New initiative is exploring EV battery recycling tech
A new initiative is exploring the effectiveness of engineered bacteria for recovering critical metals from EV batteries in a push towards establishing a UK-based supply chain for these valuable elements.
Engineered bacteria could be the solution for recovering critical metals from electric vehicle (EV) batteries at the end of their useful life, in a novel bio-based recycling process originating from the University of Edinburgh.
Experts in sustainable biotechnology at the university, under the leadership of Professor Louise Horsfall, are investigating this concept, where bacteria are employed to extract metallic compounds from lithium-ion batteries. Once retrieved and processed, these valuable elements, including cobalt, manganese, nickel, and lithium, could contribute to a new UK-based supply chain for rechargeable vehicle batteries.
The industrial biotechnology innovation centre (IBioIC) is backing the project to achieve industrial capacity, utilizing facilities at its FlexBio centre to refine the process in a larger bioreactor. Meanwhile, bacteria have been carefully chosen and modified using the Edinburgh Genome Foundry, which is based at the University of Edinburgh, to ensure their effectiveness on a large scale.
By employing a fermenter, bacteria are introduced to battery leachate—the liquid that remains after the initial processing stages—to stimulate a natural biological reaction.
Throughout the process, the bacteria generate nano-sized particles of the metallic compounds, resulting in sediment that can be separated and filtered from the residual liquid. The ongoing tests are conducted using material recovered from an EV battery previously utilized in a Nissan Leaf.
This latest research is part of the broader Reuse and Recycling of Lithium-Ion Batteries (ReLiB) initiative, spearheaded by the University of Birmingham and financially supported by the Faraday Institution—the UK’s independent institute for electrochemical energy storage science, skills development, market analysis, and early-stage commercialization.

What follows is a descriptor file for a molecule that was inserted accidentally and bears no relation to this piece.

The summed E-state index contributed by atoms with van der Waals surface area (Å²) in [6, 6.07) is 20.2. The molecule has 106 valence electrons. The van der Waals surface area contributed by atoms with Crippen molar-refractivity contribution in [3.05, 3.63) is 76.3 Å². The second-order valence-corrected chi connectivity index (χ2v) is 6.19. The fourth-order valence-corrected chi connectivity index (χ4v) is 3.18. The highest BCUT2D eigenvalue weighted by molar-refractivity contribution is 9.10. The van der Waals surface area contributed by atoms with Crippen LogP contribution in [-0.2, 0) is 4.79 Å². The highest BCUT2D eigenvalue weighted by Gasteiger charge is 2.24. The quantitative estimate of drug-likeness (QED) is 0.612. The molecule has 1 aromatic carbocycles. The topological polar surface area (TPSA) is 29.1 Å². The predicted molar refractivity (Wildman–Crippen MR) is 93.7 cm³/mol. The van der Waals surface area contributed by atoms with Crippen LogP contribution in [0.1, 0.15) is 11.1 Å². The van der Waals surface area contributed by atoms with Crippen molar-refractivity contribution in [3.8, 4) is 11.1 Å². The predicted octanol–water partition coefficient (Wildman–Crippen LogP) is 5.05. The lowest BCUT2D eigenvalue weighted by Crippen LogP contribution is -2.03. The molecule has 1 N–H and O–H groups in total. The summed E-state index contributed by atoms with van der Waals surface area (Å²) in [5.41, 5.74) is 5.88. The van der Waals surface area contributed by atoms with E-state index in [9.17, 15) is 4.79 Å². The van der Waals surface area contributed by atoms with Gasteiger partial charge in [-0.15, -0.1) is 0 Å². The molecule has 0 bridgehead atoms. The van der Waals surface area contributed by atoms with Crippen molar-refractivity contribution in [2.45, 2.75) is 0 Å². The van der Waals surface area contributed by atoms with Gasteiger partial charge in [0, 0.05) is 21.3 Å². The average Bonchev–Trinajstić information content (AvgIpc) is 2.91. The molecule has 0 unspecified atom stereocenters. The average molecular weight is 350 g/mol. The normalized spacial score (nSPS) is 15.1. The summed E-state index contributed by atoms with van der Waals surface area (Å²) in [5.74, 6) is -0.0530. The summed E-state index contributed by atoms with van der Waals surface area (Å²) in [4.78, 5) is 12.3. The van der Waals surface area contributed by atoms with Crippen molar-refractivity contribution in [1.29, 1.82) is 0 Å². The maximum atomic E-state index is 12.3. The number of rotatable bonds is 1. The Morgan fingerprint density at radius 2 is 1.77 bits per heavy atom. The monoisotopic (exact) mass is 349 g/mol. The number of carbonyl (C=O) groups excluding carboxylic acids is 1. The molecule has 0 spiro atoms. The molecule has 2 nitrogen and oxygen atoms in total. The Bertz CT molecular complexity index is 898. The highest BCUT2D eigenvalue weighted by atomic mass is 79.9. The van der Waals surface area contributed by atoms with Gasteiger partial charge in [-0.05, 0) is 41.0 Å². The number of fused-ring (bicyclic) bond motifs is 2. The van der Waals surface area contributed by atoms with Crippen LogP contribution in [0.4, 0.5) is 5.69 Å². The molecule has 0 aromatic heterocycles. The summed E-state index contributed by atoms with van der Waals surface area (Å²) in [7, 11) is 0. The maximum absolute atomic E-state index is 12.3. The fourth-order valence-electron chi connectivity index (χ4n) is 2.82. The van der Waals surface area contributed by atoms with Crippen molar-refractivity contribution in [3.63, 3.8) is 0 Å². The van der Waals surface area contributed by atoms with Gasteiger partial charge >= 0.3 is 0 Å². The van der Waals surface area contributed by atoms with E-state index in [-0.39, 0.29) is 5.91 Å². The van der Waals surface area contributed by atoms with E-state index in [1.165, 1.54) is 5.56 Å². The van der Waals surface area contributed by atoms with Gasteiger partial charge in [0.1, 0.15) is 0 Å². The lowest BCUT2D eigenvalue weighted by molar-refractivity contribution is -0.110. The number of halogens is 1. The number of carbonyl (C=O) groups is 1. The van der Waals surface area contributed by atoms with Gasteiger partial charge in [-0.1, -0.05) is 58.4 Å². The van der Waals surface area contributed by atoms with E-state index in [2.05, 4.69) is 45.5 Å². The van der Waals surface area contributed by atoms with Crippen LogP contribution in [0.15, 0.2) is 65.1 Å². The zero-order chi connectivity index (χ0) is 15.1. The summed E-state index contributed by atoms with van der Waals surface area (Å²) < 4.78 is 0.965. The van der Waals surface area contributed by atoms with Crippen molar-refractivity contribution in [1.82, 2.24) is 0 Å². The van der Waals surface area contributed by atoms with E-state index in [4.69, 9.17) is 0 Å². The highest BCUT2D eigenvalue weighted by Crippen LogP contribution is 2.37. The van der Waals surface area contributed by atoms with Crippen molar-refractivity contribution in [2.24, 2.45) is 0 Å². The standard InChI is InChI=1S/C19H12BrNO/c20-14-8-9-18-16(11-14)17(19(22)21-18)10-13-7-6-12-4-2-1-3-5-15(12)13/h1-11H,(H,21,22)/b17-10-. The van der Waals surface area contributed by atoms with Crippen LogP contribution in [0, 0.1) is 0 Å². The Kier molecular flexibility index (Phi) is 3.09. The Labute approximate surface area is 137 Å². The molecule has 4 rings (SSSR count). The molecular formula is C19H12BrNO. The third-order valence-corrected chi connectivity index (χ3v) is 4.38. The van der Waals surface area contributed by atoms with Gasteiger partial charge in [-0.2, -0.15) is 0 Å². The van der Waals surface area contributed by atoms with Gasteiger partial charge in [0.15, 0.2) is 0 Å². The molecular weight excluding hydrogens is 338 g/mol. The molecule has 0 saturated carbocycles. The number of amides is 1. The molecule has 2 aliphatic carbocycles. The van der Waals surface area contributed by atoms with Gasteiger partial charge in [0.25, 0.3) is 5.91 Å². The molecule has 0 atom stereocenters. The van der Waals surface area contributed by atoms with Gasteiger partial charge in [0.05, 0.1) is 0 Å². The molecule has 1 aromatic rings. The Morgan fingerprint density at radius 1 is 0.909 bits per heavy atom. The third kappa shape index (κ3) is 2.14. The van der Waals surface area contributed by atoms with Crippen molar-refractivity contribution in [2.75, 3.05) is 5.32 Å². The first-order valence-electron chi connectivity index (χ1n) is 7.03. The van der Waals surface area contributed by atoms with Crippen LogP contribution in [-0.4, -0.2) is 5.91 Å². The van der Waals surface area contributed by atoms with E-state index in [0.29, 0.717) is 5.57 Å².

As reported by the European Automobile Manufacturers’ Association (ACEA), battery electric vehicles represented 16.1% of total new car sales between January and June 2023, positioning the UK among the top ten European countries for EV sales.
As the market expands, so does the demand for initiatives that can alleviate the growing supply chain pressures and manage end-of-life battery disposal.
Consequently, as the reserves and resources of metals utilized in batteries dwindle, increasing amounts of raw minerals will be found within existing batteries themselves.
Currently, the majority of metals used in EV batteries are imported, including cobalt, manganese, nickel, and lithium.
Typically, these metals are extracted from African countries, where resource demand has triggered widespread conflicts and hardship. Developing alternative recycling methods could establish a more sustainable UK-based source of materials, reducing the strain on the global precious metals trade.
Professor Louise Horsfall, chair of sustainable biotechnology at the University of Edinburgh, said: “We often read about initiatives to reduce EV battery costs and improve their performance, but as the market for green transport grows, we also need to consider what happens to the technology once it is no longer fit for use. This project is about using cutting-edge sustainable biotechnology to find ways of tackling that challenge and, in turn, extract some of the most valuable metals that can go back into the sector at the early stages of vehicle production.”